Another drawback of FNA is that while it can be used to determine if cells are cancerous, it cannot distinguish in situ cancers from invasive cancers. However, these two types of cancers are generally treated differently via surgery. Finally, FNA requires an experienced breast cytopathologist to accurately analyze the sample of cells, a type of physician that not all hospitals or medical centers will have on staff.

Excisional Biopsy

An excisional biopsy is the most accurate method for diagnosing breast cancer. It is also referred to as "lumpectomy" or "partial mastectomy." An excisional biopsy is performed by a surgeon and is generally done under a local anesthetic, meaning that the area to be operated on is desensitized, but the patient remains awake. During the procedure, the surgeon makes an incision in the breast and removes the entire suspicious area and a small amount of surrounding normal tissue. Most women are able to have a biopsy and return home the same day.

Wire Localization for Nonpalpable Lesions

A nonpalpable lesion is difficult to locate during an excisional biopsy. Therefore, a radiologist uses a mammography or ultrasound image for direction and a surgeon inserts a very thin wire into the breast as a guide to identify the breast tissue that requires removal. The surgeon then removes the abnormal tissue. This procedure is called wire localization or needle localization.

Once the nonpalpable mass is removed, the tissue is x-rayed immediately. This allows the surgeon and radiologist to match the suspicious areas on a woman's mammogram with those in the biopsy tissue. If the areas do not match, the surgeon has two options. One option is for the surgeon to make an additional attempt to remove the correct tissue. The other option is to wait and rebiopsy at another time when the area has been targeted a second time using the wire localization technique.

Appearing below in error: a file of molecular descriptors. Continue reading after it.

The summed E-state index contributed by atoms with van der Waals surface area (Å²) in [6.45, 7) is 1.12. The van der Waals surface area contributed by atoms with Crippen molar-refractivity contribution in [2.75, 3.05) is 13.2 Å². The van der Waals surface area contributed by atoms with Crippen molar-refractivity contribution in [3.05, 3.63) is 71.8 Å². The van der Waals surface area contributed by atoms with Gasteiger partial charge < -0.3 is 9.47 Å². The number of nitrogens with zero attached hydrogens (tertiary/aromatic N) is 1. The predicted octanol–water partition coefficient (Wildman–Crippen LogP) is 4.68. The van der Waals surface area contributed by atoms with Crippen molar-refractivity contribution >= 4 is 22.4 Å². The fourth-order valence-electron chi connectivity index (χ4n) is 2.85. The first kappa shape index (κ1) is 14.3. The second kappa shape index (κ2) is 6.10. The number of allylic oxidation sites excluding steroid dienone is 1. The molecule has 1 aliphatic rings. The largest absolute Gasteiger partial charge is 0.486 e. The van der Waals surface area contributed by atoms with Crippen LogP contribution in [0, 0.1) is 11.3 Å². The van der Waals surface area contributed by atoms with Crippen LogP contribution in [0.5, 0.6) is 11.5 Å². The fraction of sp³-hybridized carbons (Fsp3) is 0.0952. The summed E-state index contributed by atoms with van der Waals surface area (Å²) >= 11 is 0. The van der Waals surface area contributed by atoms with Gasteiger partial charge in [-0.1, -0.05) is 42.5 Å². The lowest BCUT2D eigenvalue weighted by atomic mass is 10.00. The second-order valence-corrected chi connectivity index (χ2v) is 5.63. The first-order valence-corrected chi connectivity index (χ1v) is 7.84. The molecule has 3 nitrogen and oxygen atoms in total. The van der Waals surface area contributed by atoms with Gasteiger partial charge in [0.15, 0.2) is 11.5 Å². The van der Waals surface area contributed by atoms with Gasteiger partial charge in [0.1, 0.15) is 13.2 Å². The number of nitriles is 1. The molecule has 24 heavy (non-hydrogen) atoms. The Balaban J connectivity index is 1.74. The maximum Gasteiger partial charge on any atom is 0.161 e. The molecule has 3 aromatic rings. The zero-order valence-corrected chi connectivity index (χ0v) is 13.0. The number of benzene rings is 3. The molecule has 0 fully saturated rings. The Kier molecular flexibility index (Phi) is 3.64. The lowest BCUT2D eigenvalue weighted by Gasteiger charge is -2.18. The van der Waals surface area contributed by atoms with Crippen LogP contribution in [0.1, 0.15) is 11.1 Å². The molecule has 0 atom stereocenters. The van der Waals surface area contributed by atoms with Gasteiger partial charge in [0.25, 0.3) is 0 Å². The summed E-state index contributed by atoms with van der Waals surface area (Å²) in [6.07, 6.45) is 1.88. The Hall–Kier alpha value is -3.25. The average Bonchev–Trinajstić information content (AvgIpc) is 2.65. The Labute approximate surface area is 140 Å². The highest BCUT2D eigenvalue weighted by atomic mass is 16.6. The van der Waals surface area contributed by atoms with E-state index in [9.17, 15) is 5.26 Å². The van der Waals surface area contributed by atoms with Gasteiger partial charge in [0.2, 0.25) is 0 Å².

Frozen Sections

Immediately after the tumor is removed from the breast, a frozen section is usually performed. This process entails freezing a portion of the biopsied tissue and then quickly cutting a thin slice for the pathologist to analyze under the microscope. In the past, if a biopsy came back as positive for cancer, surgical treatment was performed immediately. Currently, biopsies are prior to and separate from the definitive surgery. However, immediate results using frozen sections can help alleviate a woman's anxiety.

A high percentage of false negatives may be produced with frozen sections. Therefore, frozen section results are only preliminary and need to be confirmed by a routine fixed sample, which takes about 2 working days to analyze (Harris et al. 1997).

Excisional Biopsy as a Surgical Treatment

The primary function of an excisional biopsy is to diagnose cancer. However, it can also serve as definitive surgery by removing the cancerous tumor from the breast. Definitive surgery consists of the removal of the entire tumor plus a surrounding amount of normal tissue (a margin) and possibly the axillary lymph nodes.

The pathologist will then inspect the tumor margins. If normal tissue surrounds the entire tumor (which is termed clean or uninvolved or negative margins), the surgery is considered definitive and no additional surgery is needed. If there is insufficient normal tissue surrounding the tumor ("dirty" or involved or positive margins), additional surgery is required to remove the remaining tumor.

The excisional biopsy has many advantages over a needle biopsy. It provides a larger sample size, ensuring far fewer false negative results, and provides accurate information on factors such as tumor size, tumor grade, and the presence of estrogen receptors, all of which are key factors in deciding on a treatment plan.

The excisional biopsy has some disadvantages. It is a far more extensive procedure than a needle biopsy. If a large amount of tissue is removed, the appearance and feel of the breast may also be changed. An excisional biopsy is also expensive and has a longer, more painful recovery period.

Incisional Biopsy

Incisional biopsy is a surgical procedure done most often on women with advanced-stage cancer whose tumors are too large to be removed as an initial treatment. Only a portion of the tumor is removed, providing a sufficient amount of tissue to procure information essential for developing a treatment plan.